Climatologists have calculated in detail the consequences of the complete disappearance of glaciers in western Antarctica and have concluded that their disappearance will raise sea levels by 4.2 meters. This is about a meter higher than previous estimates. The results of their study were published by the scientific journal Science Advances.
“The disappearance of the West Antarctic ice sheet is traditionally thought to raise sea level by 3.2 meters. Previous attempts to calculate the consequences of this cataclysm did not take into account how it would be affected by geological processes associated with the disappearance of the heavy ice cap. We found that they would add about a meter more to the overall rise in sea level,” said Evelyn Powell, one of the authors of the paper, a researcher at Harvard University.
Climatologists believe that the first and main victims of global warming will be the polar regions of the Earth and the mountain glaciers. Temperatures there are already 4-9 ° C higher than in past centuries. As a result, their area may greatly shrink, and most of the Antarctic and Arctic in the next centuries – be free of ice.
These processes have already begun to affect the glaciers in western Antarctica. This is particularly true of the ice masses that cover the Antarctic Peninsula. For example, three years ago one of the last shards of the Larsen Glacier located on its territory collapsed. This resulted in an iceberg weighing a trillion tons, comparable in area to Estonia or the Moscow region.
Because of this, scientists fear that a significant part of the glaciers of West Antarctica will disappear by the end of this century. If they disappear completely, sea level may rise by about three meters. As a result, many coastal areas on other continents could be submerged.
Harvard climate scientists were interested in the longer-term consequences of this glacial retreat, which can be observed in many regions of North America and Eurasia that were covered by a multi-kilometer ice cap in the recent past.
This ice crust pressed the crustal and mantle rocks beneath it, forcing the latter to deflect and flow away from the ice cap. As a result, the crustal rocks on the edge between the glacier and the area free of it began to bulge upward, and structures that geologists call “edge domes” emerged.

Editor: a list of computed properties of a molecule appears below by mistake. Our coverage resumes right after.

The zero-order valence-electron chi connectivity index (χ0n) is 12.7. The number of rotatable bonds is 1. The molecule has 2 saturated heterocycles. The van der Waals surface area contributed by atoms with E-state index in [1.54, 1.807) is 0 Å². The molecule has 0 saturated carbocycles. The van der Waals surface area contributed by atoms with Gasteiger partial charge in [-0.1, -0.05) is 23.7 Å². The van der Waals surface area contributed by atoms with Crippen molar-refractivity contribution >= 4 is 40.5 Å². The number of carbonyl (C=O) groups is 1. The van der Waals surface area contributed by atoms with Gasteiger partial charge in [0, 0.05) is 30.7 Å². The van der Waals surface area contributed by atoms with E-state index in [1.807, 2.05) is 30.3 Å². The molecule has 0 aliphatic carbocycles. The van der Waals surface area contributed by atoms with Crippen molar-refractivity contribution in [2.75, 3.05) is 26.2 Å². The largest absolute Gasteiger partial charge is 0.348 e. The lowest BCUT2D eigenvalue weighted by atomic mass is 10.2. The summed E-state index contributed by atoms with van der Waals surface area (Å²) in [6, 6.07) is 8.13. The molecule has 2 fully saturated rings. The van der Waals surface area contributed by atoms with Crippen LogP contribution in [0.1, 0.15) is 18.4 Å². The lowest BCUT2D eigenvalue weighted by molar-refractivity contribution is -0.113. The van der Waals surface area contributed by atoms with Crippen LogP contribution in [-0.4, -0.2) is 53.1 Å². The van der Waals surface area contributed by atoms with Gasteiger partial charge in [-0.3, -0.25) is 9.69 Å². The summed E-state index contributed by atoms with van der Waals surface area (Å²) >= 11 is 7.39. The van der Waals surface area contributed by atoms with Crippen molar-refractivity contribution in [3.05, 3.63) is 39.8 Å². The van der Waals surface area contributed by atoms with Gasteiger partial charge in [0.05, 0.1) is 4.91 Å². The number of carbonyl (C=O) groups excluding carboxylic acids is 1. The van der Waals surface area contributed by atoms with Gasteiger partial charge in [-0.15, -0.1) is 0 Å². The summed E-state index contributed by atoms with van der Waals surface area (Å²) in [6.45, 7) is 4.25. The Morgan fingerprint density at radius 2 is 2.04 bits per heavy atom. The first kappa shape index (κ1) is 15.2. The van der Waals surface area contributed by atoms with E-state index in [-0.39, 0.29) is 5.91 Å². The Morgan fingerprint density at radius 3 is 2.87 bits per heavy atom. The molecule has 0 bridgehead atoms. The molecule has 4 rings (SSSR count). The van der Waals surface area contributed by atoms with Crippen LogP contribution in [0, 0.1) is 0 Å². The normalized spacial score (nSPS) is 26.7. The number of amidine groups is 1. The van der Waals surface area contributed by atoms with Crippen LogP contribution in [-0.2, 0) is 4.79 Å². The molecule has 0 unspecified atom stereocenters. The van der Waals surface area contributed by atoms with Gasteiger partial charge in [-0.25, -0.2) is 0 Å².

When the glacier disappeared and the pressure on the mantle eased, the rocks of the domes began to sink gradually. Therefore, the Netherlands and many other coastal regions of the Earth are now gradually “sinking”, despite the fact that the sea level is almost unchanged. Residents of Washington and other coastal cities in the U.S. have recently encountered this problem.
Harvard climatologists were interested in how such processes will affect sea level rise after the collapse of the glaciers of West Antarctica. It is traditionally thought that their contribution to this process will be vanishingly small, but Powell and her colleagues pointed out that the appearance of marginal domes will affect not only the height of the Antarctic coast, but also how meltwater will actively accumulate in the lowlands on the continent.
Much to the surprise of climate scientists, their calculations showed that the “surfacing” of mantle rocks and Antarctic crust will greatly accelerate the escape of meltwater into the oceans, resulting in an increase in its level by about 20% this century alone, and by a third by the end of this millennium. As a result, the sea level will rise by an additional meter, which will negatively affect life and the economy of many coastal cities.
As scientists suggest, similar, though less pronounced processes will occur in many regions of East Antarctica, when its ice begins to melt and destabilize. Their existence should be taken into account when making predictions of how sea levels will rise in the coming centuries and millennia, summarized the climatologists.